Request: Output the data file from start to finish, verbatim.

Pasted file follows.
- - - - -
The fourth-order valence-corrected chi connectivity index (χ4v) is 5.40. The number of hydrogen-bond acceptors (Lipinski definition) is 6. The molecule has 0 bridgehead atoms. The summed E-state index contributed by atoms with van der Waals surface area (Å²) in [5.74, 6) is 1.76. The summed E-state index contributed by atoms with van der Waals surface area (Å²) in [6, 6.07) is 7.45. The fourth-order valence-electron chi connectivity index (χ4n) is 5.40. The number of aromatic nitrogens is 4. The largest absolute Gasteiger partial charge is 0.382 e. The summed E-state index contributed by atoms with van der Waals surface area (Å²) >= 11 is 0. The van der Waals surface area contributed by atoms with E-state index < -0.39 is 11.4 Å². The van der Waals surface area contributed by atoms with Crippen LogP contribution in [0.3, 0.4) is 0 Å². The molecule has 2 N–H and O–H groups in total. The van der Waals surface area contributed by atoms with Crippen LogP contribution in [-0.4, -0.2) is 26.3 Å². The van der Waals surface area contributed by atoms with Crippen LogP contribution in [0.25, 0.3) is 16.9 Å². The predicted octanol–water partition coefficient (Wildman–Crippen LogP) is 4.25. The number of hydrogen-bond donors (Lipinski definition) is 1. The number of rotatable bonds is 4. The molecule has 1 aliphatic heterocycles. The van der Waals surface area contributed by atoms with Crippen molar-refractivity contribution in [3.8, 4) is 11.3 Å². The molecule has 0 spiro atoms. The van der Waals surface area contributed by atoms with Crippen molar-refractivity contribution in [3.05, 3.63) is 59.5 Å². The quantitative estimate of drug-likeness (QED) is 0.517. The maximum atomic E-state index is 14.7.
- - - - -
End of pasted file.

The fourth-order valence-corrected chi connectivity index (χ4v) is 5.40. The number of hydrogen-bond acceptors (Lipinski definition) is 6. The molecule has 0 bridgehead atoms. The summed E-state index contributed by atoms with van der Waals surface area (Å²) in [5.74, 6) is 1.76. The summed E-state index contributed by atoms with van der Waals surface area (Å²) in [6, 6.07) is 7.45. The fourth-order valence-electron chi connectivity index (χ4n) is 5.40. The number of aromatic nitrogens is 4. The largest absolute Gasteiger partial charge is 0.382 e. The summed E-state index contributed by atoms with van der Waals surface area (Å²) >= 11 is 0. The van der Waals surface area contributed by atoms with E-state index < -0.39 is 11.4 Å². The van der Waals surface area contributed by atoms with Crippen LogP contribution in [0.3, 0.4) is 0 Å². The molecule has 2 N–H and O–H groups in total. The van der Waals surface area contributed by atoms with Crippen LogP contribution in [-0.4, -0.2) is 26.3 Å². The van der Waals surface area contributed by atoms with Crippen LogP contribution in [0.25, 0.3) is 16.9 Å². The predicted octanol–water partition coefficient (Wildman–Crippen LogP) is 4.25. The number of hydrogen-bond donors (Lipinski definition) is 1. The number of rotatable bonds is 4. The molecule has 1 aliphatic heterocycles. The van der Waals surface area contributed by atoms with Crippen molar-refractivity contribution in [3.8, 4) is 11.3 Å². The molecule has 0 spiro atoms. The van der Waals surface area contributed by atoms with Crippen molar-refractivity contribution in [3.05, 3.63) is 59.5 Å². The quantitative estimate of drug-likeness (QED) is 0.517. The maximum atomic E-state index is 14.7.